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Physical Inactivity and Poor Nutrition Catching up to Tobacco as Actual Cause of Death

Last updated March 19, 2020

Approved by: Lester Fahrner, MD

In 2000, the most common actual causes of death in the United States were tobacco (435,000), poor diet and physical inactivity (400,000), alcohol consumption (85,000), microbial agents (e.g., influenza and pneumonia, 75,000), toxic agents (e.g., pollutants, asbestos, etc., 55,000), motor vehicle accidents (43,000), firearms (29,000), sexual behavior (20,000) and illicit use of drugs (17,000).


Physical Inactivity and Poor Nutrition Catching up to Tobacco as Actual Cause of Death

In 2000, the most common actual causes of death in the United States were tobacco (435,000), poor diet and physical inactivity (400,000), alcohol consumption (85,000), microbial agents (e.g., influenza and pneumonia, 75,000), toxic agents (e.g., pollutants, asbestos, etc., 55,000), motor vehicle accidents (43,000), firearms (29,000), sexual behavior (20,000) and illicit use of drugs (17,000).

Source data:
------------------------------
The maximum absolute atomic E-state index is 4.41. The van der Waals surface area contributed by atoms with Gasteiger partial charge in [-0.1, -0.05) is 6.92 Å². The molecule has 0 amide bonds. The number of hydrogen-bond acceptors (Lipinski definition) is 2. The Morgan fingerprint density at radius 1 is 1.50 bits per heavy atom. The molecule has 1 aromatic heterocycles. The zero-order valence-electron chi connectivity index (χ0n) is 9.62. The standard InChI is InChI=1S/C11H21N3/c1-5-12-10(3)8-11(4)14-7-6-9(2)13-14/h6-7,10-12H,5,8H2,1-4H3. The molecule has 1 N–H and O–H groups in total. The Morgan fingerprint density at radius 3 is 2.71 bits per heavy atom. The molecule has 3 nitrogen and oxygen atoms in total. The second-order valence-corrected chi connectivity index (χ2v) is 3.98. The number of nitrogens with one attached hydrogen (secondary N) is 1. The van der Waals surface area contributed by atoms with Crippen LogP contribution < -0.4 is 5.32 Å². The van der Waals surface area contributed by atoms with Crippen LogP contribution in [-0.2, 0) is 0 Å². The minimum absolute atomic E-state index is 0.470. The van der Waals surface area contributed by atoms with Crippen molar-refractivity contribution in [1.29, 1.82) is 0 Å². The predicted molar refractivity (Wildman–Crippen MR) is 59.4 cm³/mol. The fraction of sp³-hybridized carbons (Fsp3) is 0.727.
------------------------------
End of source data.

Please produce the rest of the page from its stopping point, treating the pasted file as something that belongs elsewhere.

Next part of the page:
Actual causes of death are defined as lifestyle and behavioral factors such as smoking and physical inactivity that contribute to this nation’s leading killers including heart disease, cancer and stroke.

CDC protects people's health and safety by preventing and controlling diseases and injuries; enhances health decisions by providing credible information on critical health issues; and promotes healthy living through strong partnerships with local, national, and international organizations.

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Reviewed and Approved by a member of the DoveMed Editorial Board
First uploaded: March 19, 2020
Last updated: March 19, 2020